Cultivating A $37 Tomato

almost ripe
istock

A novice tomato grower, I bit earlier this week into the first of what promised to be a juicy crop of tomatoes.

I was surprised to discover it wasn't that tasty. Kind of bland actually. Like something I could buy for maybe a dollar at my local grocery store.

Then I started thinking about how much this tomato had cost. The plant itself was a gift back in May, but flush with the excitement of my new farmgirl ways, I had run out and bought a $20 no-rust stand for it. The organic fertilizer was about $9, and the bugspray $8. That made it a $37 tomato.

That estimate doesn't even include my time. I spent hours watering, applying fertilizer, spraying for bugs, monitoring soil conditions, and generally hovering over my plant like an anxious parent.

When the first yellow flower blossomed, I was delighted; when the first speck of a tiny green tomato appeared, I was ecstatic. Naturally, I was anticipating my progeny would taste well above average. But like so many parents, I was forced to accept rather mediocre results.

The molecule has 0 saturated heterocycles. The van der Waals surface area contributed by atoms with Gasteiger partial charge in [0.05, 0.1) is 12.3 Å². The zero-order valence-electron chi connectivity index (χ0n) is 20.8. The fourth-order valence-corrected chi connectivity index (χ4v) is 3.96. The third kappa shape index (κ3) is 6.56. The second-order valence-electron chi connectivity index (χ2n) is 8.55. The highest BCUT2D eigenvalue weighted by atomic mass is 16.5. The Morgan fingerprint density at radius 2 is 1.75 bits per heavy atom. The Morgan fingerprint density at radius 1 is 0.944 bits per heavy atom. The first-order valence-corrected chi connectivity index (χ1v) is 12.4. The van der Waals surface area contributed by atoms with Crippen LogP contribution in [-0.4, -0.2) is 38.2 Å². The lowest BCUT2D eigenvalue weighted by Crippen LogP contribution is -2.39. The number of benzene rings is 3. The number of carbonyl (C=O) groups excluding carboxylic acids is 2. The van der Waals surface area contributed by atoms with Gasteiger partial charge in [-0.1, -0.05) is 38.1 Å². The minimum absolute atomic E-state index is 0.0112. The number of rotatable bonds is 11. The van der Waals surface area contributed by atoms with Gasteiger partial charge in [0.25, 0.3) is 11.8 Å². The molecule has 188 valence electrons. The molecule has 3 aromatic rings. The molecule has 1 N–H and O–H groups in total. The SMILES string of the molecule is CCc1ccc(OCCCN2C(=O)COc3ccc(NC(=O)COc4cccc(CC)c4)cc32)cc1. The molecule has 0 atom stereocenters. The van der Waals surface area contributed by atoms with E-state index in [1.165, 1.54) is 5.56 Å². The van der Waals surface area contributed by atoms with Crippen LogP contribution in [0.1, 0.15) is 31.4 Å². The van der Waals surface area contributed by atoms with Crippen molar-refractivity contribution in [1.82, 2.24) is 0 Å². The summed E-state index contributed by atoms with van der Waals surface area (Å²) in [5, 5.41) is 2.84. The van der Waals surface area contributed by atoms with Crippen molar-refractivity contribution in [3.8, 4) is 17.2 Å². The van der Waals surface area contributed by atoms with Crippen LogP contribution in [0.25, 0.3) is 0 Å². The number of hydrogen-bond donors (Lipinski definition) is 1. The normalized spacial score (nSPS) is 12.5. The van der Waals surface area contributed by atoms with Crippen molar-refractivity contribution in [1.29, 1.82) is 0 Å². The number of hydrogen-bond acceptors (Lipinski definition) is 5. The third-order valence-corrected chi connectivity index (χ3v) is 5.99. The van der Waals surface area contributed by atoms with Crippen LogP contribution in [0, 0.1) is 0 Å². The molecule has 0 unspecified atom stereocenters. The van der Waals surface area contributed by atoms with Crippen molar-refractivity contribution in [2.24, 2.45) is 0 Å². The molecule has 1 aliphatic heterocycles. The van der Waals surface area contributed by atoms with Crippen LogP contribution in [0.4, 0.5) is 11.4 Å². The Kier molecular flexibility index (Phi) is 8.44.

Let's not forget the opportunity cost. Assume I spent 12 hours total tending to my tomatoes. Had I spent those 12 hours on journalistic endeavors, even on low-end writing wages I could have earned enough to keep myself in tomatoes for months.

To be fair, there are still about a dozen tomatoes on the vine. Let's be optimistic and assume they all ripen and that I get to them before the birds and raccoons. Let's even assume they are delicious. That's still $3.08 per tomato.

The moral: Money-saving exercises often aren't money-saving at all. Next year, I'll go back to buying tomatoes from the store. And I might even go heirloom.

Comments

 

Please keep your community civil. All comments must follow the NPR.org Community rules and terms of use, and will be moderated prior to posting. NPR reserves the right to use the comments we receive, in whole or in part, and to use the commenter's name and location, in any medium. See also the Terms of Use, Privacy Policy and Community FAQ.